Gov. Kevin Stitt finds himself in much different times than when he took office just over two years ago. 

As the COVID-19 pandemic has loomed large over much of Stitt’s first term, unemployment is down, the state’s budget picture is shakier — but not quite as bad as some feared — and much work remains to be done to curb the virus that has already killed more than 3,420 Oklahomans in the last 9 months. 

After two years in office, Stitt has also found himself on the winning and losing end of several policy battles, while much of Stitt’s ambitious political and economic agenda remains unfinished. 

On Monday, Stitt will kick off the unofficial halfway point of his first term when he delivers his third State of the State address. 

As the governor prepares to set his vision for his next two years, here are 11 days from his first term that helps define the governor’s tenure at his halfway point. 

Feb. 4, 2019: Term Begins With Lofty Goals

Gov. Kevin Stitt is sworn in during an inauguration ceremony at the State Capitol on Jan. 14, 2019. (Whitney Bryen/Oklahoma Watch)

Stitt mentioned making Oklahoma a “top ten” state seven times during his first State of the State address.

What began as a campaign slogan, Stitt’s goal of making Oklahoma rank among the best states in a range of categories spanning education to health care would become a constant drum-beat of his administration’s messaging for his first two years in office. 

Although the governor has celebrated cracking the top ten in a number of categories, including in bridge conditions (something that sparked some mockery online) and the ability to attract manufacturing firms, Oklahoma has much work to do in several others. 


A series of metrics that the governor’s office released last year to provide “Oklahomans with an overview of the progress being made” highlights the work left to finish. 

According to the latest data on the Governor’s Dashboard of Metrics, Oklahoma remains outside of the top ten of 14 of the 18 categories that include state rankings. 

And the state’s data shows that Oklahoma remains in the bottom ten in several categories including, real gross domestic product growth, per capita personal income, child obesity and incarceration rates. 

May 28, 2019: A ‘Honeymoon’ Legislative Session 

Stitt’s first legislative session in 2019 went by smoothly compared to some of the last few years under his predecessor when lawmakers and Gov. Mary Fallin’s office struggled to find common ground on ways to bridge budget shortfalls and other issues.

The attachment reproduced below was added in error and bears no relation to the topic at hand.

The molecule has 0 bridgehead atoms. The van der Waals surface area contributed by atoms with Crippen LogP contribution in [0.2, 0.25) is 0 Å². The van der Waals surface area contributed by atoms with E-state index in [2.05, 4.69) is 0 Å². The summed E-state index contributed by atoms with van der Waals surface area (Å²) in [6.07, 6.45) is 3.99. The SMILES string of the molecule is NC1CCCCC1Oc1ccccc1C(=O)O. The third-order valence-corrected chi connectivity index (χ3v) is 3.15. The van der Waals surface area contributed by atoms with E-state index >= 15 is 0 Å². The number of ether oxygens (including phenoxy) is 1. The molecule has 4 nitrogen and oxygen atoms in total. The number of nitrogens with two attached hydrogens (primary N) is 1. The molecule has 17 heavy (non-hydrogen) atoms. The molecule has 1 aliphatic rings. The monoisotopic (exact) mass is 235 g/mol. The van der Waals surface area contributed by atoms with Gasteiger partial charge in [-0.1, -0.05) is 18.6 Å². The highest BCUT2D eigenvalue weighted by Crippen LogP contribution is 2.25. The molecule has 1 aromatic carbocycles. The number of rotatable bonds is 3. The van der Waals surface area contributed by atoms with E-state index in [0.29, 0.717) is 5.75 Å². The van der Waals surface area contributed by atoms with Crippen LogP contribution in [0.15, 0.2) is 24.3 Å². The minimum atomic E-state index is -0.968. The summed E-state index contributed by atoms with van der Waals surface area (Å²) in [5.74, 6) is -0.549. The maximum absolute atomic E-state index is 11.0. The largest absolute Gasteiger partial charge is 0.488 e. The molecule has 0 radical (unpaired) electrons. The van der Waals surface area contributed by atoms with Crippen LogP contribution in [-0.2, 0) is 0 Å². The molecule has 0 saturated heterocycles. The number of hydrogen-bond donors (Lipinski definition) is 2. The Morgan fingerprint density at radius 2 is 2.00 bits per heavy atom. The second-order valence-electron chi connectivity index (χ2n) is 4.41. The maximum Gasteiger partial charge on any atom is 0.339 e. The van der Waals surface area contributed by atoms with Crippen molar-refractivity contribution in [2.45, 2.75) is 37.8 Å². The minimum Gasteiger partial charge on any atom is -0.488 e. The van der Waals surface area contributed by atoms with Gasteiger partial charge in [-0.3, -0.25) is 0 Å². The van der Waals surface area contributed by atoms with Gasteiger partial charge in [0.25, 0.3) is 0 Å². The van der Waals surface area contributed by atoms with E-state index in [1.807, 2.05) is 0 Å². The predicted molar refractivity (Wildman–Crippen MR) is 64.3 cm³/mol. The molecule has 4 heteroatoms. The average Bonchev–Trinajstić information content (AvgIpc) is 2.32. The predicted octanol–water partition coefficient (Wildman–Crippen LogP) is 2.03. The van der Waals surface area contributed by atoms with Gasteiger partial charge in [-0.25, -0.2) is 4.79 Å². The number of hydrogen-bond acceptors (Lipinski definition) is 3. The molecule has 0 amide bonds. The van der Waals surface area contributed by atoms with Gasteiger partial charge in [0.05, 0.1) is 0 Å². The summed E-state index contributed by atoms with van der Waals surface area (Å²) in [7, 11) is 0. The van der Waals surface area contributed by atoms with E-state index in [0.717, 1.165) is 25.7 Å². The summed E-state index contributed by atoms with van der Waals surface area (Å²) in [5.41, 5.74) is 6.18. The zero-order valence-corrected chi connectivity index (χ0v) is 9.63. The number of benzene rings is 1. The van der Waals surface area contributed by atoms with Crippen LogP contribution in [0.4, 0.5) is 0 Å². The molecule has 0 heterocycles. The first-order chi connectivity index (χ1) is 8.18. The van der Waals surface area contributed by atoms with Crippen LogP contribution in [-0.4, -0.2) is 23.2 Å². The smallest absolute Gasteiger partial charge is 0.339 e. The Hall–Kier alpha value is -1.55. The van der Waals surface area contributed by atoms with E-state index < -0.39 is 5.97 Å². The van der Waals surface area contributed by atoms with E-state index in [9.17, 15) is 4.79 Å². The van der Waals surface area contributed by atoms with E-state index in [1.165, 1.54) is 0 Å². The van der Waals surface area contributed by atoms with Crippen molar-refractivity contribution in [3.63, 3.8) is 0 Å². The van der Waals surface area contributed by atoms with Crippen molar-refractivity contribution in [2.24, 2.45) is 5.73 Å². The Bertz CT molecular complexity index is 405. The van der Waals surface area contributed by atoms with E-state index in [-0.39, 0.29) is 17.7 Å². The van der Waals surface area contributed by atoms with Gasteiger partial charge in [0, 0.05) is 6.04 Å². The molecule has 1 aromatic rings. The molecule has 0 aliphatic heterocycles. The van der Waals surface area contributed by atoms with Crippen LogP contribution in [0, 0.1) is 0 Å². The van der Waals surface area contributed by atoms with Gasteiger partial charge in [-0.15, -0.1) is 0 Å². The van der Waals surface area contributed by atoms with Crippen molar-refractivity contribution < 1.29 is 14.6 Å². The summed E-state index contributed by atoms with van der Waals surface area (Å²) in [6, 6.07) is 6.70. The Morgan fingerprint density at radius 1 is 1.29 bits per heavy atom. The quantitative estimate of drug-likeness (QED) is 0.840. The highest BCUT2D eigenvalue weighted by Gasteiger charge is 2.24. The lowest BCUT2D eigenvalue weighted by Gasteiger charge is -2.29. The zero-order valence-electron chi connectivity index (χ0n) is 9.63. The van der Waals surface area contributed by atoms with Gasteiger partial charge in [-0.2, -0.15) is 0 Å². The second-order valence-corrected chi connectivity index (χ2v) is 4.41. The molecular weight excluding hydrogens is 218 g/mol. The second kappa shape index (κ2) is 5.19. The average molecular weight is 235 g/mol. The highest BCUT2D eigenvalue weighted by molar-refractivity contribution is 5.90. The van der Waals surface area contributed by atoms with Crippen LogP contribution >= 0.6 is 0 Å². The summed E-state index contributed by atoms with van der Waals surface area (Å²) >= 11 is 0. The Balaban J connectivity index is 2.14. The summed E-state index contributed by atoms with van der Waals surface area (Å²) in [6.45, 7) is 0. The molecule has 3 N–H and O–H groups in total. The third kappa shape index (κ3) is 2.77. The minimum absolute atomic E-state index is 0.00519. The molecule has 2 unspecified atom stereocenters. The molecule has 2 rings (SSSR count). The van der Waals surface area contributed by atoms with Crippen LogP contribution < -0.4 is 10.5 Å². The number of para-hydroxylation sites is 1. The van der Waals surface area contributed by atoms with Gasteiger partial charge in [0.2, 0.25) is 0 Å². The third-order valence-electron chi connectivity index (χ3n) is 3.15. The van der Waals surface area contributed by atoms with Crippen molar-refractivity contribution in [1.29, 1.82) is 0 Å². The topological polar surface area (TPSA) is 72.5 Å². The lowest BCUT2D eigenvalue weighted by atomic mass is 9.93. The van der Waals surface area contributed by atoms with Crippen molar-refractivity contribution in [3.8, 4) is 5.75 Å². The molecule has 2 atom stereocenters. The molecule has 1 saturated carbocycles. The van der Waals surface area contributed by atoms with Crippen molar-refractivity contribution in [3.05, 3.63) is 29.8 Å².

With a budget surplus heading into the session, most of the governor’s budget and legislative goals passed with little resistance. 

Stitt and the GOP-controlled Legislature announced a budget deal, which included a new teacher pay raise, $19 million for the governor’s business recruitment fund and no new taxes, well before the sine die deadline.

The governor also won another of his campaign promises: to gain powers to hire and fire the leaders of several state agencies, including the Oklahoma Health Care Authority and the Department of Corrections. 

Stitt sought to overhaul more of the state’s agencies the next year, calling for merging the Oklahoma Department of Transportation and the Oklahoma Turnpike Authority as well as the Oklahoma Department of Corrections and the Pardon and Parole Board. 

Those proposals were sidelined after the 2020 session was paused, and eventually shortened, amid the COVID-19 outbreak.  

Dec. 31, 2019: Tribes Sue Over Gaming Compacts

Tribal leaders listened from the top row of the gallery as Gov. Stitt talked about the contentious tribal compacts during his second state of the state address on Feb. 3. (Whitney Bryen/Oklahoma Watch)

With his first legislative session over, Stitt turned his attention to another of his year-one goals: to renegotiate the state’s gaming compact with dozens of tribes that pay the state about $140 million annually for exclusivity rights to run casino games.  

Stitt believed tribes needed to renegotiate the contract by the end of 2019 or risk losing the ability to run the casinos. But tribal leaders argued their reading of the law showed that the compact would be automatically renewed if no changes were agreed upon at the end of the year. 

The impasse stretched throughout the year, culminating on Dec. 31 when, absent a deal, the tribes continued to run their casinos and sued the governor over the issue. 

The dispute would follow Stitt through the next year as he suffered legal loss after loss, including a lawsuit by top GOP state lawmakers who argued the governor was overstepping his authority without gaining legislative approval.

In the latest blow to Stitt’s efforts, the Oklahoma Supreme Court ruled on Jan. 26 that the governor overstepped his authority in approving gaming compacts with two of the smaller tribes.  

March 14, 2020: As COVID Cases Rise, Viral Tweet Draw Attention

Gov. Stitt tweeted about his family going out as the COVID-19 pandemic was in its early stages. He later deleted the tweet. (Screen shot courtesy Oklahoma City Free Press)